CHARLOTTE, N.C. (AP) — Coach John Herdman couldn’t be happier about the state of Canadian soccer.
“Our Canadian football system is starting to produce players,” Herdman said. “That’s exciting, seeing those youngsters coming through.”
Canada got three goals each from 19-year-old Jonathan David and Lucas Cavallini, and breezed to a 7-0 win over Cuba on Sunday in the first game of a CONCACAF Gold Cup doubleheader at Bank of America Stadium.
Junior Hoilett also scored for Canada, which finished the group stage with 2-1 record to advance to the quarterfinals. Mexico beat Martinique 3-2 in the other game Sunday.
“I believe in the young guys,” said Herdman, who also included another 19-year-old Alphonso Davies and others in talking about Canada’s soccer youth movement.
Cuba finished group play a disappointing 0-3, losing by a combined score of 17-0.
Canada took control early as David scored on a point blank shot off a crossing pass from Hoilett just three minutes into the game. It was David’s seventh goal in seven international games for Canada, although he wasn’t done.
Cavallini stretched the lead to 2-0 at the 21 minute mark when he scored after Hoilett centered a pass that deflected off Cuba midfield Jorge Kindelan and the post. Cavallini stuck out his right foot and nudge the ball into the net — the first of three straight first half goals for the 26-year-old.
He added two more goals in the final three minutes of the first half to give Canada a commanding 4-0 lead at the break. David assisted on one goal and Davies on the other.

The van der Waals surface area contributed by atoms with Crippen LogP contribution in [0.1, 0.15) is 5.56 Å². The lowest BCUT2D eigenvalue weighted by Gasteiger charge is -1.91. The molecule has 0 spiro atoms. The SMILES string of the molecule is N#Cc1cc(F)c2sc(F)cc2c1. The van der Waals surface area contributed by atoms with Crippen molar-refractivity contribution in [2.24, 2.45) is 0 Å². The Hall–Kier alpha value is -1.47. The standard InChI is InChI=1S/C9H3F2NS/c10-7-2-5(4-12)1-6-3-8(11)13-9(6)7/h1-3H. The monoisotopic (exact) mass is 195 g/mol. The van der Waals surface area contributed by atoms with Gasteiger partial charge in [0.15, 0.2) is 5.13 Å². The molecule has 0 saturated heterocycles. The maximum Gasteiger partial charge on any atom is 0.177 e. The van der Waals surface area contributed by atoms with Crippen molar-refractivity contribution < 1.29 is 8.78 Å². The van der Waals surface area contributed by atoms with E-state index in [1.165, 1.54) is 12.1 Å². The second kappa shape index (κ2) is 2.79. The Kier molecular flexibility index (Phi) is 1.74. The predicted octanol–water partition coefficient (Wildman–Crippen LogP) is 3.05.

After one goal Cavallini stuck his left thumb in his mouth, held out four fingers with his right hand and then patted his chest before kissing his hands and pointing to the sky.
Cuba coach Idalberto Medero said Cavallini and David were difficult for his team to defend.
“They are very fast and very quick with the ball and without it,” Medero said. “They know how to move without the ball and play very well together. They play very well with the modern day football, which is very fast.”
Ironically the one shot Cavallini couldn’t make might have been the easiest attempt.
Leading 5-0, Cavallini had a penalty kick. But he paused as he approached the ball, then fired left of the wide open net, holding his head in disbelief.
It was one of the few mistakes Cavallini and Canada made all day, outshooting Cuba 22-10.
Herdman said he liked that his players brought the energy on a hot afternoon where temperatures were nearing 90 degrees and took Cuba out of the game.
“If we never brought that energy Cuba could have gotten that little injection and made it tough for us,” Herdman said. “But there was clarity from all of the players. (Cavallini) and Johnny were given some great opportunities.”
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